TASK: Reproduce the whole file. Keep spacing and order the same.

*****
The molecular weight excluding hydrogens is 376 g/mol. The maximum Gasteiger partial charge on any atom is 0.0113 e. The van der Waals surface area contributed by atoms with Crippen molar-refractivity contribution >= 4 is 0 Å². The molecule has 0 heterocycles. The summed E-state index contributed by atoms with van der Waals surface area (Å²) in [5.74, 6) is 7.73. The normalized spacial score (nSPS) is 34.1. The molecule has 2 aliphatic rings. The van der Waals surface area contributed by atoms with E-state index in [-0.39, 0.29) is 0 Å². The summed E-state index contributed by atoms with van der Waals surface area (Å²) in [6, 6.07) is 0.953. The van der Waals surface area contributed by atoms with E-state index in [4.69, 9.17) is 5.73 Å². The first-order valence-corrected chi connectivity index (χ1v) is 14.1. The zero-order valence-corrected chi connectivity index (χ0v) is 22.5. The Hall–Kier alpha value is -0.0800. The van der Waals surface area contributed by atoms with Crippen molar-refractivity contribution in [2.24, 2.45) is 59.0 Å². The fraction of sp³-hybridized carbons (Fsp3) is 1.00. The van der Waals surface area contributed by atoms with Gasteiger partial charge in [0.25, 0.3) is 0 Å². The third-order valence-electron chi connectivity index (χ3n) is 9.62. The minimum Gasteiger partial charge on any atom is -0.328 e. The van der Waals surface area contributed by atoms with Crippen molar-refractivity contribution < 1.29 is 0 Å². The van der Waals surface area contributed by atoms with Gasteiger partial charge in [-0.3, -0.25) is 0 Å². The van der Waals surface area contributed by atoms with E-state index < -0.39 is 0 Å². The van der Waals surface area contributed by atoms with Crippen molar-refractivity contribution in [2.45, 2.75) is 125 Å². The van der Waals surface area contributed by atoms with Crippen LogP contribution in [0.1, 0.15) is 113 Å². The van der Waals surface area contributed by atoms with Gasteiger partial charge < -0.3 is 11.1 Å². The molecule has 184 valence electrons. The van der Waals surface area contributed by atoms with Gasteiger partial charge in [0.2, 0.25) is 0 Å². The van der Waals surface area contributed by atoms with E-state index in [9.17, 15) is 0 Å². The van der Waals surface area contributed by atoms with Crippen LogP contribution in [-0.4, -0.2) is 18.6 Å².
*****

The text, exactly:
The molecular weight excluding hydrogens is 376 g/mol. The maximum Gasteiger partial charge on any atom is 0.0113 e. The van der Waals surface area contributed by atoms with Crippen molar-refractivity contribution >= 4 is 0 Å². The molecule has 0 heterocycles. The summed E-state index contributed by atoms with van der Waals surface area (Å²) in [5.74, 6) is 7.73. The normalized spacial score (nSPS) is 34.1. The molecule has 2 aliphatic rings. The van der Waals surface area contributed by atoms with E-state index in [-0.39, 0.29) is 0 Å². The summed E-state index contributed by atoms with van der Waals surface area (Å²) in [6, 6.07) is 0.953. The van der Waals surface area contributed by atoms with E-state index in [4.69, 9.17) is 5.73 Å². The first-order valence-corrected chi connectivity index (χ1v) is 14.1. The zero-order valence-corrected chi connectivity index (χ0v) is 22.5. The Hall–Kier alpha value is -0.0800. The van der Waals surface area contributed by atoms with Crippen molar-refractivity contribution in [2.24, 2.45) is 59.0 Å². The fraction of sp³-hybridized carbons (Fsp3) is 1.00. The van der Waals surface area contributed by atoms with Gasteiger partial charge in [0.25, 0.3) is 0 Å². The third-order valence-electron chi connectivity index (χ3n) is 9.62. The minimum Gasteiger partial charge on any atom is -0.328 e. The van der Waals surface area contributed by atoms with Crippen molar-refractivity contribution < 1.29 is 0 Å². The van der Waals surface area contributed by atoms with Gasteiger partial charge in [-0.3, -0.25) is 0 Å². The van der Waals surface area contributed by atoms with E-state index < -0.39 is 0 Å². The van der Waals surface area contributed by atoms with Crippen molar-refractivity contribution in [2.45, 2.75) is 125 Å². The van der Waals surface area contributed by atoms with Crippen LogP contribution in [0.1, 0.15) is 113 Å². The van der Waals surface area contributed by atoms with Gasteiger partial charge < -0.3 is 11.1 Å². The molecule has 184 valence electrons. The van der Waals surface area contributed by atoms with Gasteiger partial charge in [0.2, 0.25) is 0 Å². The van der Waals surface area contributed by atoms with E-state index in [9.17, 15) is 0 Å². The van der Waals surface area contributed by atoms with Crippen LogP contribution in [-0.4, -0.2) is 18.6 Å².